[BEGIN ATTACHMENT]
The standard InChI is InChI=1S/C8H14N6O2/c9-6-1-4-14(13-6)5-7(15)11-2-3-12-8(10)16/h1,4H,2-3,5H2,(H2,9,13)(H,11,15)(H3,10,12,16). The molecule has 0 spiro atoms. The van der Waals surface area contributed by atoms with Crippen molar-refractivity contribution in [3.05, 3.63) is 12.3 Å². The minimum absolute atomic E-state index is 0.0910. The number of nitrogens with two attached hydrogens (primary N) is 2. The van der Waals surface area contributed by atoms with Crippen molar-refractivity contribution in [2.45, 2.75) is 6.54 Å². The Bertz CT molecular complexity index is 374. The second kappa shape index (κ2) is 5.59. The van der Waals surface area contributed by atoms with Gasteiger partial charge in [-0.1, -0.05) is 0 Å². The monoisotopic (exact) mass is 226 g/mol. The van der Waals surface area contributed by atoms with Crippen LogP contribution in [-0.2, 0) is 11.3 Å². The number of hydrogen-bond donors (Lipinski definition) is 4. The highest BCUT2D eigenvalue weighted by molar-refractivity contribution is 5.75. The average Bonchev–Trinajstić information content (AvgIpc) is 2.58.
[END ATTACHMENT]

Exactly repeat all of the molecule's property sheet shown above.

The standard InChI is InChI=1S/C8H14N6O2/c9-6-1-4-14(13-6)5-7(15)11-2-3-12-8(10)16/h1,4H,2-3,5H2,(H2,9,13)(H,11,15)(H3,10,12,16). The molecule has 0 spiro atoms. The van der Waals surface area contributed by atoms with Crippen molar-refractivity contribution in [3.05, 3.63) is 12.3 Å². The minimum absolute atomic E-state index is 0.0910. The number of nitrogens with two attached hydrogens (primary N) is 2. The van der Waals surface area contributed by atoms with Crippen molar-refractivity contribution in [2.45, 2.75) is 6.54 Å². The Bertz CT molecular complexity index is 374. The second kappa shape index (κ2) is 5.59. The van der Waals surface area contributed by atoms with Gasteiger partial charge in [-0.1, -0.05) is 0 Å². The monoisotopic (exact) mass is 226 g/mol. The van der Waals surface area contributed by atoms with Crippen LogP contribution in [-0.2, 0) is 11.3 Å². The number of hydrogen-bond donors (Lipinski definition) is 4. The highest BCUT2D eigenvalue weighted by molar-refractivity contribution is 5.75. The average Bonchev–Trinajstić information content (AvgIpc) is 2.58.